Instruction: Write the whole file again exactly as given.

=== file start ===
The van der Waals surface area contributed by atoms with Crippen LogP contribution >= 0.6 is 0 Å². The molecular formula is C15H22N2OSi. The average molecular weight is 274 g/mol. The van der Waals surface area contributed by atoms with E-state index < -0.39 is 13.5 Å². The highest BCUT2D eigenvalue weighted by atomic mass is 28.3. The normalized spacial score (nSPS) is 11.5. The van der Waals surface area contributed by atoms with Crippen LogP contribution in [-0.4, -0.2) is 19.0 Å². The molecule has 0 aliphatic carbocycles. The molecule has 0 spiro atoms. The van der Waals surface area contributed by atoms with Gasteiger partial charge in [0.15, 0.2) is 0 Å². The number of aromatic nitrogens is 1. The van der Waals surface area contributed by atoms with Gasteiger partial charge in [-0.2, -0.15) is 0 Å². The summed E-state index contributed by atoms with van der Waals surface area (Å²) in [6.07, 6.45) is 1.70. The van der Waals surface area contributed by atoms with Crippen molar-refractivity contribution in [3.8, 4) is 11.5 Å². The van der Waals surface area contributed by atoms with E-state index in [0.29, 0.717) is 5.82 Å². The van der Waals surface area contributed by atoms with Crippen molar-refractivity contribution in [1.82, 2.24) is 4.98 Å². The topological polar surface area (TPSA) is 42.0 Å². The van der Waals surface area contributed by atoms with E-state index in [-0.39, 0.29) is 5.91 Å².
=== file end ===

The van der Waals surface area contributed by atoms with Crippen LogP contribution >= 0.6 is 0 Å². The molecular formula is C15H22N2OSi. The average molecular weight is 274 g/mol. The van der Waals surface area contributed by atoms with E-state index < -0.39 is 13.5 Å². The highest BCUT2D eigenvalue weighted by atomic mass is 28.3. The normalized spacial score (nSPS) is 11.5. The van der Waals surface area contributed by atoms with Crippen LogP contribution in [-0.4, -0.2) is 19.0 Å². The molecule has 0 aliphatic carbocycles. The molecule has 0 spiro atoms. The van der Waals surface area contributed by atoms with Gasteiger partial charge in [0.15, 0.2) is 0 Å². The number of aromatic nitrogens is 1. The van der Waals surface area contributed by atoms with Gasteiger partial charge in [-0.2, -0.15) is 0 Å². The summed E-state index contributed by atoms with van der Waals surface area (Å²) in [6.07, 6.45) is 1.70. The van der Waals surface area contributed by atoms with Crippen molar-refractivity contribution in [3.8, 4) is 11.5 Å². The van der Waals surface area contributed by atoms with E-state index in [0.29, 0.717) is 5.82 Å². The van der Waals surface area contributed by atoms with Crippen molar-refractivity contribution in [1.82, 2.24) is 4.98 Å². The topological polar surface area (TPSA) is 42.0 Å². The van der Waals surface area contributed by atoms with E-state index in [-0.39, 0.29) is 5.91 Å².